The planning becomes more detailed about six months out from the start of a large exercise, Pisney said. "We plan everything all the way down to where things will be placed on a serving line. It really gets into great detail."

Details include knowing which units are participating, how much food will be needed at the dining facilities, the number of field rations and MREs needed, and more.

Manager Kelly Tilbury (left) with the Logistics Readiness Center Subsistence Supply Management Office talks with a customer in building 490.
Manager Kelly Tilbury (left) with the Logistics Readiness Center
Subsistence Supply Management Office talks with a customer in
building 490.

"We plan the menus and we get right down to, for example, how many boxes of cake mix we will need," Pisney said. "When you have an exercise and open up large dining facilities, there is a requirement for a huge amount of food in a short amount of time. These huge surges have to be projected and forecast, and that's where we work with Sysco to do a lot of planning to be ready."

Food Service Specialist Zandra Myers with the FPMO said synchronization of effort across the food-service program leads to success.

"In food service here at Fort McCoy, we are all one team," Myers said. "When the contractor is successful, we are successful. So, we all go above and beyond what we have to do to make sure that we provide quality food service to every service member who is coming here to train.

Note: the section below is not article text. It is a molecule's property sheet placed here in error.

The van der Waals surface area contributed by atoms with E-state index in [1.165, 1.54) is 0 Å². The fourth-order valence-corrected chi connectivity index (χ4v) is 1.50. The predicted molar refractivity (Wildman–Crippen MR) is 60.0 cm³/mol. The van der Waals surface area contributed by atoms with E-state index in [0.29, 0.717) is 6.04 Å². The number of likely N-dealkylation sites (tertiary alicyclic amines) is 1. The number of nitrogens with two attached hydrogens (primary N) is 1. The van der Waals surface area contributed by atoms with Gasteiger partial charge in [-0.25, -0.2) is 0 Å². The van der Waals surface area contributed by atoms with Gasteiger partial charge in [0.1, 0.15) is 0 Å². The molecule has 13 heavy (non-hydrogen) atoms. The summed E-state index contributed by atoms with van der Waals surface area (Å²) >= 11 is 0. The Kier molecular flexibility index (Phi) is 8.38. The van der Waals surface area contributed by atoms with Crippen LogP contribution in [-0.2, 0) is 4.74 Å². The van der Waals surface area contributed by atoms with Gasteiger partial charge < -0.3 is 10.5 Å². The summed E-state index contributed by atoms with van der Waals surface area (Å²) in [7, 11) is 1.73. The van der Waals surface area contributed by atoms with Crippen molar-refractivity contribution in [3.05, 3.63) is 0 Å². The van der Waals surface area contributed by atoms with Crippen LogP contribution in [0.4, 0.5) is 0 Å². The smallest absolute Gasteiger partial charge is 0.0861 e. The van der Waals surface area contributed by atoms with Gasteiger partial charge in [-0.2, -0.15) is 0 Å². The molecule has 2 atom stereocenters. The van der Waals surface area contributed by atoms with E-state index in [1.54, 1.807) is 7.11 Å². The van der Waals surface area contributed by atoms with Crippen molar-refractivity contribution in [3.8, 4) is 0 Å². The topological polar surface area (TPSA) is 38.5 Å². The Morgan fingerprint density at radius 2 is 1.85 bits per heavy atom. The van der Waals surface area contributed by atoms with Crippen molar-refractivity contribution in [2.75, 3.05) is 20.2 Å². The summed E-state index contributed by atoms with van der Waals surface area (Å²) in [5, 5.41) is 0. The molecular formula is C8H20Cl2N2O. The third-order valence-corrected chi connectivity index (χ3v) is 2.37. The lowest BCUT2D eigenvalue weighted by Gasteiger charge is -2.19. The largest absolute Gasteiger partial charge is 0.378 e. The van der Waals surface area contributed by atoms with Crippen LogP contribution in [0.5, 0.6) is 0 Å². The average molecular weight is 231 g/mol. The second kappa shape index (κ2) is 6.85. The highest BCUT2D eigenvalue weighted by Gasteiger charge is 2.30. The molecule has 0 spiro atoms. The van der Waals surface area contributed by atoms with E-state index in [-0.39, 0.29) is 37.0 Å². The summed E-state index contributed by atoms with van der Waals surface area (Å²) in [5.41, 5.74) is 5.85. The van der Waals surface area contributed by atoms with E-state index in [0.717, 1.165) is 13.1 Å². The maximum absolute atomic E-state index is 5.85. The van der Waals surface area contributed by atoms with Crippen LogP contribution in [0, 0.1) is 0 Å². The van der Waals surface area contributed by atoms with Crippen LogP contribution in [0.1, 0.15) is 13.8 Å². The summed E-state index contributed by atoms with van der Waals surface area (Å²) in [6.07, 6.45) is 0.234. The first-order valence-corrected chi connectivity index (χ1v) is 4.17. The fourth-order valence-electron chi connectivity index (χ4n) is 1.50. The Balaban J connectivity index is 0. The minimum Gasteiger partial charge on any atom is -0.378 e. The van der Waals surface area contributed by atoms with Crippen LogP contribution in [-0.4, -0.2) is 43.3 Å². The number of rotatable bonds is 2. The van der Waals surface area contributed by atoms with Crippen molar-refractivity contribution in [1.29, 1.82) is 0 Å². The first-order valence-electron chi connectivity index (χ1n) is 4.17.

"Together, we prepare for these surges in training and we know what we are up against," she said.

"We've been very successful, and it's very important to meet our mission. Sysco, too, has been great when we have higher (feeding) numbers during exercises making sure we get our supply in a timely manner."

SSMO Manager Kelly Tilbury said the office orders, receives, and distributes all food and rations necessary for each exercise as well as for units conducting weekend, extended combat, or annual training.

"We have to order rations, such as MREs, through the Defense Logistics Agency," Tilbury said. "Likewise, we also complete the ordering for food for the dining facilities through our prime vendor, Sysco Foods."

After delivery, rations are distributed to units, Tilbury said. "And it can be in large amounts. During WAREX, we distributed 7,049 cases of MREs, which translates to 84,588 meals. We also issued 2,787 modules of unitized group rations and 96,660 pounds of ice."

After successful completion of an exercise or training event, everyone takes some time to reflect while still working on the next event, Pisney said.

"They are all kind of like the unsung heroes when you are talking about logistics," Pisney said.

"Food service is a training enabler, and we don't ever want it to be a distractor. The mission always comes first, and if we can support the mission without distracting from it — that's perfect.

"I appreciate everything this team does," Pisney said. "We are here to support. It's our mission, and we always try to do the best we can."

Tilbury added, "The best thing about our team is that we work as a team. We know that we can go through some hard and difficult times, but we count on each other and we trust each other. It's a total team concept here."

For more information about Fort McCoy's dining facilities and food-service capabilities, call Pisney at 608-388-4739.